MOST hitchhikers would agree that it can sometimes be difficult catching a ride for long distances but one cane toad had no troubles travelling at least 1600 kilometres.
A South Hedland resident came across the toad at her home on Sunday night.
While the pests have established themselves near Kununurra after the animals crossed into Western Australian three years ago, South Hedland is quite a distance from any known established cane toad population.
The Department of Environment and Conservation is reminding communities in the Pilbara to remain vigilant following the discovery.
DEC state cane toad initiative program co-ordinator Corrin Everitt said while it had not been determined how the animal arrived in the Pilbara it was possible that it may have been inadvertently transported in freight from a toad infested area such as the Kimberley or interstate.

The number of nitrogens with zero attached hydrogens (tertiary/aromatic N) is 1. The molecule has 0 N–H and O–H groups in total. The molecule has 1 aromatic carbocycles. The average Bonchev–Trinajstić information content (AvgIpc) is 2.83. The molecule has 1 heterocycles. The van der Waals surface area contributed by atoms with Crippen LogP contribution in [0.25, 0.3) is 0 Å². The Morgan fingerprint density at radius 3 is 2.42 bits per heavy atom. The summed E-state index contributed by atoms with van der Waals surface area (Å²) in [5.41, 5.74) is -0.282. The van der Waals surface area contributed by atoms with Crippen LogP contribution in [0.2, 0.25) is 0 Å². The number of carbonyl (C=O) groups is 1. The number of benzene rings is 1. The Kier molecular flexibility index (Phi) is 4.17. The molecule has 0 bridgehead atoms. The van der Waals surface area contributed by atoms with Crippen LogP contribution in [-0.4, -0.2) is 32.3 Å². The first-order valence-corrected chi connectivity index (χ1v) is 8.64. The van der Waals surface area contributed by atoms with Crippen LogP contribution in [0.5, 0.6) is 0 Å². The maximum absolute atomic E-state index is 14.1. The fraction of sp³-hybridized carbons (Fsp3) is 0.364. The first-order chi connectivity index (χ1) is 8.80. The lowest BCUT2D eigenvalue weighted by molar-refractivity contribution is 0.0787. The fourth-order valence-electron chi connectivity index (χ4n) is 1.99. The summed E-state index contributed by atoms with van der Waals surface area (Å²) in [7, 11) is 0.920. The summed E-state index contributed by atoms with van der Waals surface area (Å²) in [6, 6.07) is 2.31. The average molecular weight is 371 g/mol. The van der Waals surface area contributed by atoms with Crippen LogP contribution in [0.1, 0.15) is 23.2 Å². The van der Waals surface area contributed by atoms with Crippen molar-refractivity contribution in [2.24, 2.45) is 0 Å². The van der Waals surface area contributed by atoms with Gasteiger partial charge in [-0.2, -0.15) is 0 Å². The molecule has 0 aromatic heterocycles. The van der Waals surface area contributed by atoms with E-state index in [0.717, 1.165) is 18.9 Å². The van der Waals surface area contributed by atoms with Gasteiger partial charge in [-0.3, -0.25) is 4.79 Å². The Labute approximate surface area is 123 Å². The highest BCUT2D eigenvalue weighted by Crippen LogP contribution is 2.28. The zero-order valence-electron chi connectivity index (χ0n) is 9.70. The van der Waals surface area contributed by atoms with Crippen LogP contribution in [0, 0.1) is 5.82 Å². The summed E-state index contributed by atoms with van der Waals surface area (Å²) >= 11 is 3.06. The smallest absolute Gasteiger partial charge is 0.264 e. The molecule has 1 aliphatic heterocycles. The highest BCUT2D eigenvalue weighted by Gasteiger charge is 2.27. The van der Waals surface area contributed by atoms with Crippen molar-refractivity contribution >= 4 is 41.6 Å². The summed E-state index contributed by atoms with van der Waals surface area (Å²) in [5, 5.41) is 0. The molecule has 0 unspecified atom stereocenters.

"It's important people remain vigilant as toads are not always easily found because they are very good at hiding in small spaces, which is why it's particularly important for people to do thorough checks of their vehicle and camping equipment if they are coming from areas where cane toads are present," she said.
Ms Everitt praised the South Hedland homeowner for acting quickly and contacting the DEC.
Local wildlife officers will this week inspect the area for any other possible toads.
Anyone who finds a suspected cane toad should isolate the animal and report the sighting to the DEC cane toad hotline immediately on 1800 44 9453.